This is about miscarriage, so please only read on if you feel comfortable with this.
I held on to this for quite a while, but our baby's due date has come and gone, and I now feel like maybe this is something we should share.
When we returned to sharing in this space many months ago, we had hoped to return with happy news.
A little while ago we were expecting our fourth little one.
Sadly things did not go as planned, and we were told that our sweet baby had stopped growing.
We waited a few awful weeks for the miscarriage to start, drinking raspberry leaf tea, praying for both a miracle and for things to finally be over.
I had envisioned a natural miscarriage as part of the healing process to help grieve the loss of our baby, but sadly my body never did realise.
My body kept growing, kept holding on to a little life that would never live, that little heart that would never beat.
After sleepless nights and long, long days of waiting, we finally decided on surgical management of a missed miscarriage, which meant having a D&C.
I was so scared about the procedure, as I couldn't find any personal stories about it, so I wanted to share how it was for me.
I went into the hospital for an early appointment, and I was the first person to be seen that day. Everyone was very gentle and caring, there were no pretend smiles and everyone spoke very quietly.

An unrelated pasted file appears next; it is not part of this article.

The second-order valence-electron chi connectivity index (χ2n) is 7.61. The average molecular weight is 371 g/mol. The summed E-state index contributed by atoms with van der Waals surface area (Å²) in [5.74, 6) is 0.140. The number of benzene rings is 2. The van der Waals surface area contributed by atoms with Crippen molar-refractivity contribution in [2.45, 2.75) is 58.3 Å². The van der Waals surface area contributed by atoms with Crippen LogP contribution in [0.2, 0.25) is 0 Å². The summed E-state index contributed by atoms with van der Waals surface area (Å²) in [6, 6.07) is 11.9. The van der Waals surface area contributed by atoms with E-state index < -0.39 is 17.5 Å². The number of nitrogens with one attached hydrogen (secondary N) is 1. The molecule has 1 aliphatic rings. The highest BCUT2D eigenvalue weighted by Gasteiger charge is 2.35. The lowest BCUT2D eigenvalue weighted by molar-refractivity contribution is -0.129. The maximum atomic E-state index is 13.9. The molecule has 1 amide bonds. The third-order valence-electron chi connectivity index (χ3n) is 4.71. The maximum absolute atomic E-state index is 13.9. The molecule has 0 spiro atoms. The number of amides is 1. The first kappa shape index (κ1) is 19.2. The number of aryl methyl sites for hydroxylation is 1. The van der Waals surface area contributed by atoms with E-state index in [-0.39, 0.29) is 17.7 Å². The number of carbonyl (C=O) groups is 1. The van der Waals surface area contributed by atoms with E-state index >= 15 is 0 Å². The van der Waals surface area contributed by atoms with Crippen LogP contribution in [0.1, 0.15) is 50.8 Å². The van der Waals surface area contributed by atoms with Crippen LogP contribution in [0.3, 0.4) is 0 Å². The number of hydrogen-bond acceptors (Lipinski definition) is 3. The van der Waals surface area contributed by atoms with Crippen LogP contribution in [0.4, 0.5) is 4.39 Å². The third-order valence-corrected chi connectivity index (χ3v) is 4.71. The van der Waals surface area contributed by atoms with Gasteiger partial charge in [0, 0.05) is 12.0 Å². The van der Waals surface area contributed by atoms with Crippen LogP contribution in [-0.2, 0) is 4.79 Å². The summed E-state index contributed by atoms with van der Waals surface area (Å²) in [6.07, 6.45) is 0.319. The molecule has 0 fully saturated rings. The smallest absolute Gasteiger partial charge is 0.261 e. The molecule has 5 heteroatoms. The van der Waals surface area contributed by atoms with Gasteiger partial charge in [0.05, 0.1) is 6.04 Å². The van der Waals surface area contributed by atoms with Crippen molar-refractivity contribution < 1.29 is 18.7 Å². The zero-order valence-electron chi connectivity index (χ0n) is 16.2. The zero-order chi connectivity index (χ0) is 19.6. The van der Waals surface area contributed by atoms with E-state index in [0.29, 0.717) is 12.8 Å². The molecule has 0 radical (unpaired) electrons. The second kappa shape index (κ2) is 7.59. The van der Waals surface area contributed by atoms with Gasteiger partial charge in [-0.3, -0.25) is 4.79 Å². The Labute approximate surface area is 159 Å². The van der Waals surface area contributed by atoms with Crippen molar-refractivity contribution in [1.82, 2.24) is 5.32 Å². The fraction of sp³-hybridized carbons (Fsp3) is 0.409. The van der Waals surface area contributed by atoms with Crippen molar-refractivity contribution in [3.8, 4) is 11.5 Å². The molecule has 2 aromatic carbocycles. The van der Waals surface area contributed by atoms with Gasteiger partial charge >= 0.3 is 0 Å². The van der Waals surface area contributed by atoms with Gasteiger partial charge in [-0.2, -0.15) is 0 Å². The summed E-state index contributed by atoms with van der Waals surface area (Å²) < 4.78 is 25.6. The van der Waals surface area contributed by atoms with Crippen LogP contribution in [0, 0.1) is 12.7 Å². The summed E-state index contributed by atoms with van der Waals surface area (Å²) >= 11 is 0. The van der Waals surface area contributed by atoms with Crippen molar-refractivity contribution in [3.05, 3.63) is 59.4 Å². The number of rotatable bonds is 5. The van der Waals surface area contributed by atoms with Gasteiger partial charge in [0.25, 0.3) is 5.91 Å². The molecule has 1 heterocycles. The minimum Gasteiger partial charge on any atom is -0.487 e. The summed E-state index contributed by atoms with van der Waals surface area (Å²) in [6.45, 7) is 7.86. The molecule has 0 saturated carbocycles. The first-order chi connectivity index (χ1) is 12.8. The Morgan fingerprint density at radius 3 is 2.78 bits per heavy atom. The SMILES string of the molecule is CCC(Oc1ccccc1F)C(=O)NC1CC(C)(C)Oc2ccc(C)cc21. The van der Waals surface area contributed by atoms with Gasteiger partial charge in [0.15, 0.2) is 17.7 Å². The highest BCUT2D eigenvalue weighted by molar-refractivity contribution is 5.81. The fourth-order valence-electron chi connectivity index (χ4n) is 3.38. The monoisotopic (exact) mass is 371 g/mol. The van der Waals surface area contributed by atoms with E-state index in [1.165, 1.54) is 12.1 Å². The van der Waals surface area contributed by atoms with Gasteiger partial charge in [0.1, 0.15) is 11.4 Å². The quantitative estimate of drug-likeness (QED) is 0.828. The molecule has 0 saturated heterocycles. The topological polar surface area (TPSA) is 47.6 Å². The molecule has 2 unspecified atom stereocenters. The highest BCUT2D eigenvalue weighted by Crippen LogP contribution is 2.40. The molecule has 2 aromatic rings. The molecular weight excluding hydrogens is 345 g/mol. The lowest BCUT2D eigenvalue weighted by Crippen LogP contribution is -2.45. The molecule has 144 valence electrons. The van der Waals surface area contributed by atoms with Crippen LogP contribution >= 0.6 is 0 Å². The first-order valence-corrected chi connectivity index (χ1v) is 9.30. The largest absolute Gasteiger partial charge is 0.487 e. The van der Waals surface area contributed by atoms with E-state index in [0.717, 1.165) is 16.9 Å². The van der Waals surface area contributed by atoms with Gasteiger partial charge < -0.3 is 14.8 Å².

My doctor, nurses, and anaesthesiologist all introduced themselves to me and showed me the room where the D&C would take place.
I was then given some paracetamol and the anaesthesiologist said that he would give me something to feel a little bit more relaxed. That is my last clear memory before I woke up in tears.
I have since read that it's quite common for women to wake up crying after a D&C.
While I felt a huge sense of relief that this long journey of waiting was finally over, I also felt so, so sad. We were all so excited about this little one.
We had involved the children from pretty early on in this pregnancy, as we wanted them to be able to bond with their unborn sibling. Georgie had a rather tricky time after sweet Cai's birth, so we wanted to make sure everyone felt included. We would often talk about what it would be like with the new baby around, and everyone was very excited.
Because of this we wanted to find a way to grieve that was accessible to the children, a way to get some closure, to know that it was ok to be sad, but ok to move on, too.
We decided to paint some stones with chalk and leave them on the beach, so they'd be swept away by the waves. We imagined their journey just like we imagine what our baby's journey might be like, letting go of something we created with love, trusting that it will be not lost forever, just on a different path.
We collected a special stone that day, and painted a tiny heart onto it. It now sits in a beautiful handmade bowl on our sacred space, a tangible memory of the little soul who should be with us by now.
Goodbye, baby Maya.
We wish we could have met you.